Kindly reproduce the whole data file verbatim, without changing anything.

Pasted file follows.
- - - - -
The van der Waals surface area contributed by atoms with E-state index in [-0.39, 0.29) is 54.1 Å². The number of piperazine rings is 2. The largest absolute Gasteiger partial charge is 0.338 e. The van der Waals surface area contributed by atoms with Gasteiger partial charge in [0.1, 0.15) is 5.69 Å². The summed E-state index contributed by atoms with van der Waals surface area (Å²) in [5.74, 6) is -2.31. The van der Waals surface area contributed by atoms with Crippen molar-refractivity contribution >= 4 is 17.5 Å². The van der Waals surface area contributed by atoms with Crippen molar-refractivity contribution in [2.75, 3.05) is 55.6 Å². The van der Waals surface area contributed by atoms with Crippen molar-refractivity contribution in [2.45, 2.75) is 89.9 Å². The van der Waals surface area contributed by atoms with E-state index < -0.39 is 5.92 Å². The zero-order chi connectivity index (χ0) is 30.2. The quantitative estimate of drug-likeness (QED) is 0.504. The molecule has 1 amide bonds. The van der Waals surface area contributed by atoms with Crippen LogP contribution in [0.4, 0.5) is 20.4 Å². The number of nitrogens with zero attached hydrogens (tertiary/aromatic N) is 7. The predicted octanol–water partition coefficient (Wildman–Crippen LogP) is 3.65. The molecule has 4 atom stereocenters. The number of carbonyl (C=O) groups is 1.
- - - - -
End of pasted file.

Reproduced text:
The van der Waals surface area contributed by atoms with E-state index in [-0.39, 0.29) is 54.1 Å². The number of piperazine rings is 2. The largest absolute Gasteiger partial charge is 0.338 e. The van der Waals surface area contributed by atoms with Gasteiger partial charge in [0.1, 0.15) is 5.69 Å². The summed E-state index contributed by atoms with van der Waals surface area (Å²) in [5.74, 6) is -2.31. The van der Waals surface area contributed by atoms with Crippen molar-refractivity contribution >= 4 is 17.5 Å². The van der Waals surface area contributed by atoms with Crippen molar-refractivity contribution in [2.75, 3.05) is 55.6 Å². The van der Waals surface area contributed by atoms with Crippen molar-refractivity contribution in [2.45, 2.75) is 89.9 Å². The van der Waals surface area contributed by atoms with E-state index < -0.39 is 5.92 Å². The zero-order chi connectivity index (χ0) is 30.2. The quantitative estimate of drug-likeness (QED) is 0.504. The molecule has 1 amide bonds. The van der Waals surface area contributed by atoms with Crippen LogP contribution in [0.4, 0.5) is 20.4 Å². The number of nitrogens with zero attached hydrogens (tertiary/aromatic N) is 7. The predicted octanol–water partition coefficient (Wildman–Crippen LogP) is 3.65. The molecule has 4 atom stereocenters. The number of carbonyl (C=O) groups is 1.